The Alpha series cases use SECC steel structure and tempered glass panels instead of their typical brushed aluminum. The glass gives the cases a high-end, clean appearance. The tempered glass panels have black edges framing out the front of the case where the fans are, as well as the side of the case where all the hardware will be shown off. The right panel has two levels of transparency which helps clean the look up by hiding wires on the darked out bottom and the innards more visible up top.
    Dust filters are found on both the top (magnetic) and bottom (slide out) of the case helping keep the internals clean. The fans in the front are mounted to a fan/radiator rack for easier installation, maintenance, and removal. Cable management is uniquely handled by a hinged panel on the back covering a channel for cable routing. Front Panel connectivity consists of a power button, two USB 3.0 ports, audio jacks, as well as the latest USB Type-C port, all hidden behind a flip-down panel at top front part of the case on the 550 RGB while the 330's controls are exposed. Both the 330 and 550 have support for a vertically oriented graphics cards, up to 400mm in length, to better display the hardware through the glass panels.
    Internally, both Alpha Series cases have seven drive bays; two 3.5-inch and five 2.5-inch mounting areas; drive cages and mounts on the back of the motherboard panel. The detachable front panel will hold 3x120mm fans, the top 3x120/140mm and one 120mm fan on the rear. The 330 includes a single 120mm fan on the rear while the 550 RGB includes the three BORA120 RGB fans on the front, a (non-RGB) 120mm on the rear, and the RF remote control. The 550 also integrates an RGB strip below the front panel, also controlled by the remote. Motherboard support ranges from Mini-ITX up to E-ATX and CPU heatsink support is up to 170mm tall. The Power supply is hidden under a cover on the bottom with the chassis supporting up to 250mm long units.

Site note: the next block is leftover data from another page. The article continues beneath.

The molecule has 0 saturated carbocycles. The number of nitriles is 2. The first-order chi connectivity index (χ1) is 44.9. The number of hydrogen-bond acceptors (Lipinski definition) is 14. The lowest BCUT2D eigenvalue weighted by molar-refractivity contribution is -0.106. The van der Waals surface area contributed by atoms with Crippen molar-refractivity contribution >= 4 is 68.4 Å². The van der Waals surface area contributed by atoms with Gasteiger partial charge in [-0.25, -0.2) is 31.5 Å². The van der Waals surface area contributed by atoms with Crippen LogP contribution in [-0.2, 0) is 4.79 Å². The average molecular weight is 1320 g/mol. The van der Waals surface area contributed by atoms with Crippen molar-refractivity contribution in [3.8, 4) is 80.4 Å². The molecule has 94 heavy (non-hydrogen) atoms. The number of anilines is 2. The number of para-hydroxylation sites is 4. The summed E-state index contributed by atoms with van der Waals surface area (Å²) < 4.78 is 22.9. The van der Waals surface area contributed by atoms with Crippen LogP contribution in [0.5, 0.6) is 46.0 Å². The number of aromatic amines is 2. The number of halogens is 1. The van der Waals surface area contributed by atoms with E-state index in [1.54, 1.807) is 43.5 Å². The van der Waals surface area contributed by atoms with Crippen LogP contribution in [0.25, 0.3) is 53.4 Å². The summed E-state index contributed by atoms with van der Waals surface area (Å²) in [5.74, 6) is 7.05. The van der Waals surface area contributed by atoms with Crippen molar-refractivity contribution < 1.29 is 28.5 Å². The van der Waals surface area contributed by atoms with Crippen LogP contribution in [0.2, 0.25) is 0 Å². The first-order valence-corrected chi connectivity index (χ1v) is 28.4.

Lian-Li Alpha 330 and Alpha 550 Mid-Tower Chassis
    Model Alpha 330 Alpha 550
    Case Type Mid Chasis
    Dimensions (W)230mm x(H)517mm x(D)540mm (W)230mm x (H)546mm x (D)450mm
    Color Black / White
    Front/Side Panel Tempered Glass
    Body Material SECC
    Net Weight 12.4kg 13.2kg
    External Drive Bays None
    HDD/SSD Bays 7 (2 x 3.5" + 5 x 2.5")
    Expansion Slots 7
    Motherboard Type ATX
    System Fan Front: 3x 120mm (Optnl)
    Top: 3x 140/120mm (Optnl)
    Rear: 1x 120mm
    Front: 3x 120mm (Digital LED fans with controller)
    Top: 3x 140/120mm (Optional)
    Rear: 1x 120mm
    I/O Ports 2x USB3.0
    HD Audio
    USB 3.1 (Type-C)
    VGA Card Support (L)400mm x (D)170mm
    CPU Cooling Support (H)170mm
    PSU Support ATX PSU,(L)250mm
    Radiator Support Top: 240mm x 120mm
    The Lian-Li Aplha 330 for $109 while the Alpha 550 RGB is priced at $179. Availability was not mentioned but we should see these available soon.
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    Gallery: Lian-Li Alpha Series


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    Anandtech: Raja Koduri, AMD’s Radeon Tech Group Leader, Resigns

    On the day following what’s perhaps one of the greatest (and oddest) product design wins for AMD’s Radeon Technologies Group, a second bit of surprising news is coming out of AMD. Raja Koduri, the Senior VP and Chief Architect of the group, who has been its leader since the RTG was formed two years ago, has announced that he is resigning from the company, effective tomorrow.